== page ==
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How to Help Your Children Deal With Divorce Better

By Edited Feb 25, 2014 0 0

Children experience the effects of divorce at the time of the breakup and for decades afterward. When children of divorce grow up, many face greater fears that their own relationships will fail. Yet children suffer much less when parents make a joint effort to help them adjust to the new family situation.

Parents should tell their children together about their divorce and discuss where the children will live. Children often blame themselves for the failure of their parents marriage, so parents must emphasize that the children did nothing wrong. Parents should remind children of their love for them frequently.

Some children ask questions, some cry, and some appear not to react at all when they learn their parents are divorcing. Parents should accept any reaction, including none at all. Most children want to know how the divorce will affect them, wondering, where they will live, can they still do things, if they will have to go to a new school. It's important that parents be honest with children about possible outcomes and involve children in decision making. Parents should never give children false hope that parents might get back together. Parents should resist the urge to spoil children who are feeling sad. It is also important not to confide in children or place them in the middle of arguments. This unfairly makes them fell that they have to take sides. In fact, they desperately need the love of both parents to get through this time. Many children show behaviour problems affect their parents breakup. Even children who appear happy on the surface may be hiding their pain to keep parents from worrying.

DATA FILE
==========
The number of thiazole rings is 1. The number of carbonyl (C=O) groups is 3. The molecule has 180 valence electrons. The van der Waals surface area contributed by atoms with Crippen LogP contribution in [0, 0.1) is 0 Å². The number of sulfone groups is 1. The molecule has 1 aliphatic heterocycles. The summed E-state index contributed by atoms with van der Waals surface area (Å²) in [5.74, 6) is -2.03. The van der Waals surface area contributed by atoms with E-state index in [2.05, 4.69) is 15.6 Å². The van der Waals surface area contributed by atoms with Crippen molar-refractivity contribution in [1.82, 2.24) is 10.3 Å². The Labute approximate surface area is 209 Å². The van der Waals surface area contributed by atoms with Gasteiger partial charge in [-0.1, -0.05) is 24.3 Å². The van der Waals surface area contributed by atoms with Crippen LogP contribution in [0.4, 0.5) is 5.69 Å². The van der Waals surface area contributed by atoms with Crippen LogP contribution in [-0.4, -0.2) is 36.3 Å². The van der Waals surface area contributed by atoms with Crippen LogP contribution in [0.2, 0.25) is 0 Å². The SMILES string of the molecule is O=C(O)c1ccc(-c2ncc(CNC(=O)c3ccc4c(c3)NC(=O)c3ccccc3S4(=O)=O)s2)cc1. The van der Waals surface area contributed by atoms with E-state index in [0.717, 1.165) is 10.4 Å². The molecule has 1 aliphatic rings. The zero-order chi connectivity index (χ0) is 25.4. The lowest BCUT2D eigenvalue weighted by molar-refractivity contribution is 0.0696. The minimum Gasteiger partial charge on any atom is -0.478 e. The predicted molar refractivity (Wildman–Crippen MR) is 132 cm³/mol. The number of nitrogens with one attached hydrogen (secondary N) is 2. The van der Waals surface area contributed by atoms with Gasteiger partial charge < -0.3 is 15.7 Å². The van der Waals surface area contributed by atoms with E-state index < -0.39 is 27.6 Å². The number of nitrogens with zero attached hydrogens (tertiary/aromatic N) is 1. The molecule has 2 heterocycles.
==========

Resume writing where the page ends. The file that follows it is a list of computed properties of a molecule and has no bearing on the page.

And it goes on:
Divorce changes children's lives forever. It's the responsibility of both parents to minimize the impact whenever possible and help children adjust to changes. Here are a few tips for helping children cope.

Step 1

Keep things as normal as possible
Maintain routines, including family mealtimes and rules of behavior.

· Step 2

Maintain Ties
Help children stay in touch with their friends and members of both sides of the family. Encourage visits, calls and e-mails to help maintain these important relationships.

· Step 3

Create a special place
If the child must move, help the child personalize his or her space in the new home.Have children keep personal belongings in each parent's home if they go back and forth frequently.

· Step 4

Develop new traditions
Holiday activities may change. Children may spend holidays with only one parent or with a newly blended family. Invite children to invent new holiday traditions while maintaining some old favorites.

· Step 5

Watch for changes
Observe changes in the child's behavior, school performance, and temperament. If a child withdraws or shows a major shift in behavior, visit the pediatrician or counselor.

· Step 6

Work with the school
Make the child's teacher aware of the situation. Many schools offer professional resources, referrals, and even lunch groups to help children cope Everyone would like to know how to help children deal with divorce better because divorce changes children's lives forever. It's the responsibility of both parents to minimize the impact whenever possible and help children adjust to changes. Here are a few things you can do in these steps to help children cope better.



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